Sunday, 19 February 2017

what is derived attribute in dbms

What is derived attribute in DBMS? How would we create table for a derived attribute? How the values for derived attributes are inserted? Define derived attribute, Derived attribute detailed examples


Derived attributes

In ER model, derived attribute is a type of attribute where the value for that attribute will be derived from one or more of the other attributes of the same entity set.
Consider the following entity set for example;

Employee Entity set with derived attribute Experience
In this entity set Employee, Experience is a derived attribute (represented as dashed ellipse). That means the value for Experience will be derived from one or more of the other attributes, in our example, the other attribute is DOJoin (Date of join) attribute.
What does that mean? How would we include the derived attribute in a table? Do we need not enter value for Experience attribute while we insert records into the Employee table? Or, the value will be automatically calculated and stored?
Not exactly. The concept of derived attribute is not about storing values, but about calculating the values. For example, consider the following record of Employee table;
(‘E101’, ‘Ramkumar’, ’10-Feb-2001’, 0)
This record shows that the employee Ramkumar joined on 10th of February, 2001. At the time of record insertion, it is zero years of experience. What about the value of the experience on ’10-Feb-2004’? It is about 3 years. It clearly shows that the value is not fixed and it is variable whenever the DOJoin is adjusted.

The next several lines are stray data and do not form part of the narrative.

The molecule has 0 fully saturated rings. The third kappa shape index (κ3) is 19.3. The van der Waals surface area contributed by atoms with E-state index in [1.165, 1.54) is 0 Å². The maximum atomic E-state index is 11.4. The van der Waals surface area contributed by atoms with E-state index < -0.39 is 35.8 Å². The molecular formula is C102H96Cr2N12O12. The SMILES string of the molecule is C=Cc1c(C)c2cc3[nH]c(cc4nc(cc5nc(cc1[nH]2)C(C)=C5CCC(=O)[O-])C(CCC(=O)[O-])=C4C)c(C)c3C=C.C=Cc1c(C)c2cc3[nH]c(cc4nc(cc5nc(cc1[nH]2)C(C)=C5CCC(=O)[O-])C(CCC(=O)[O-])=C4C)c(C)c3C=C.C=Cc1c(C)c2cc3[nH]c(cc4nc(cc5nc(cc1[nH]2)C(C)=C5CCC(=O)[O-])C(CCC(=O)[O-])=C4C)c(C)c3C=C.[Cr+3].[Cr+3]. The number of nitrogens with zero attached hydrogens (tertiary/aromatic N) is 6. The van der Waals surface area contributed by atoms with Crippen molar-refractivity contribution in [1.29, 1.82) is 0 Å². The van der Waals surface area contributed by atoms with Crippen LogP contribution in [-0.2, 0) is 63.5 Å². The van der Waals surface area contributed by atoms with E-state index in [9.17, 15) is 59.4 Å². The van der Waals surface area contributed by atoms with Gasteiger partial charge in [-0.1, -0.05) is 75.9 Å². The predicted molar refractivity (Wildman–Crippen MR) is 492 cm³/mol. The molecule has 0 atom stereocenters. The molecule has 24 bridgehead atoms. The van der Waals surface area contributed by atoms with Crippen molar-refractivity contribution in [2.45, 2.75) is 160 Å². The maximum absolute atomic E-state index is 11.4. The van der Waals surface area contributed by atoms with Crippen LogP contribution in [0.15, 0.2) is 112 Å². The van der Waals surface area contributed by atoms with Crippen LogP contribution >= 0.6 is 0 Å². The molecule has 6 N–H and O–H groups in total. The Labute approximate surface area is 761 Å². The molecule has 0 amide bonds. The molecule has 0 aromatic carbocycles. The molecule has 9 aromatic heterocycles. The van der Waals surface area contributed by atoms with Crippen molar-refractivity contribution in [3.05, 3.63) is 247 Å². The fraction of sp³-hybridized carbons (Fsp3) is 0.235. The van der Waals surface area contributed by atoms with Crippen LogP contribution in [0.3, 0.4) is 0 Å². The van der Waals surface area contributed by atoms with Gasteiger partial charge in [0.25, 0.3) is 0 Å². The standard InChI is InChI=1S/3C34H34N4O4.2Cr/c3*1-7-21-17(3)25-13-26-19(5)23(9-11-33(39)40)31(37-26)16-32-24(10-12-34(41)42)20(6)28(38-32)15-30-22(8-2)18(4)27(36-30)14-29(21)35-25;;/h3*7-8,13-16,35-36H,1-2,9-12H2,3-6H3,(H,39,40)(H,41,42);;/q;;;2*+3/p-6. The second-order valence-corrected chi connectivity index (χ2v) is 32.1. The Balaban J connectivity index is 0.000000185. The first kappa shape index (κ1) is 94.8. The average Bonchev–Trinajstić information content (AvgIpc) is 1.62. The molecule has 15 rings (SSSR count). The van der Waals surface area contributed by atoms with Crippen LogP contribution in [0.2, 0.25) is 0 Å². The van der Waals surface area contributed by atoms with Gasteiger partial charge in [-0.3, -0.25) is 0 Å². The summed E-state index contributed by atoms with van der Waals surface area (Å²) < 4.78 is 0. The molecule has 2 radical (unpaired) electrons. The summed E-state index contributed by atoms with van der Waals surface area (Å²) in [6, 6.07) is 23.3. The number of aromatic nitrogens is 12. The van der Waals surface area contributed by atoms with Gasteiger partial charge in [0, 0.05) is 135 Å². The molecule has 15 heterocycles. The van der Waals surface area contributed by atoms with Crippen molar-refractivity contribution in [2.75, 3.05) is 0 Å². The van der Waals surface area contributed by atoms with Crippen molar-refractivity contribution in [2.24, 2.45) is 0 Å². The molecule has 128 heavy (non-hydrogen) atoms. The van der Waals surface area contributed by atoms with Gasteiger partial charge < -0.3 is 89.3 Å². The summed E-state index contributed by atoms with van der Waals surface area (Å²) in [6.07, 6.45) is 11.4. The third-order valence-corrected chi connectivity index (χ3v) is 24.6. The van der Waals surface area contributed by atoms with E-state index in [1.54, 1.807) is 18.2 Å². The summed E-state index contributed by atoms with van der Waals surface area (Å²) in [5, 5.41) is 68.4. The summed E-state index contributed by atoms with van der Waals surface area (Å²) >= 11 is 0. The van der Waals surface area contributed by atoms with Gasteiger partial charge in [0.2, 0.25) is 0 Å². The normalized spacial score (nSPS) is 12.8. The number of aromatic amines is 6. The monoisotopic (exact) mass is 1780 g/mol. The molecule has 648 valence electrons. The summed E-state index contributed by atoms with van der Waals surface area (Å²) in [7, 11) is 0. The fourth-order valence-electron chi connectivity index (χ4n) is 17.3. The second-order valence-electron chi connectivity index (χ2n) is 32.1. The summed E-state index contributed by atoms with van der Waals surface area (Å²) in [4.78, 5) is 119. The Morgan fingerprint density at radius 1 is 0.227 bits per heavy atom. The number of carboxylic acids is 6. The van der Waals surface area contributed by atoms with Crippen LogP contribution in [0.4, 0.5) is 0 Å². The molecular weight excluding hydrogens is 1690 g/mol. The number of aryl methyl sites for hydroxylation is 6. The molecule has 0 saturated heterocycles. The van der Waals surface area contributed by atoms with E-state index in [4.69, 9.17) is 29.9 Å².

So the solution is, we are not creating our table with derived attributes in it. Instead, the values can be calculated at the time of retrieval and shown to the user. Hence, our record will look like as follows;
(‘E101’, ‘Ramkumar’, ’10-Feb-2001’)
One solution to calculate the experience value is by creating database views. See the example below;
CREATE VIEW v as SELECT Emp_No, EName, DOJoin, MONTHS_BETWEEN(sysdate, DOJoin)/12 as Exp;
The statement will create a view named v. The idea behind the concept view is, every time you access something through the view v, the query is freshly executed and what you get as the result is the correct experience.
Look at the example data below;
The result for “SELECT * FROM Employee;” is as follows;
Emp_No
EName
DOJoin
E101
Manoj
’10-Mar-2001’
E102
Steve
’20-Mar-2005’
E106
Mary
’21-Feb-2008’
Table: Employee (the records are physically stored)
The result for “SELECT * FROM v;” is as follows; (on a date ’25-Mar-2009’)
Emp_No
EName
DOJoin
Exp
E101
Manoj
’10-Mar-2001’
8
E102
Steve
’20-Mar-2005’
4
E106
Mary
’21-Feb-2008’
1
Table: Result of the above query (the records are generated and not physically stored)
The values for Exp column is derived from the DOJoin attribute against the date at which the query is executed.


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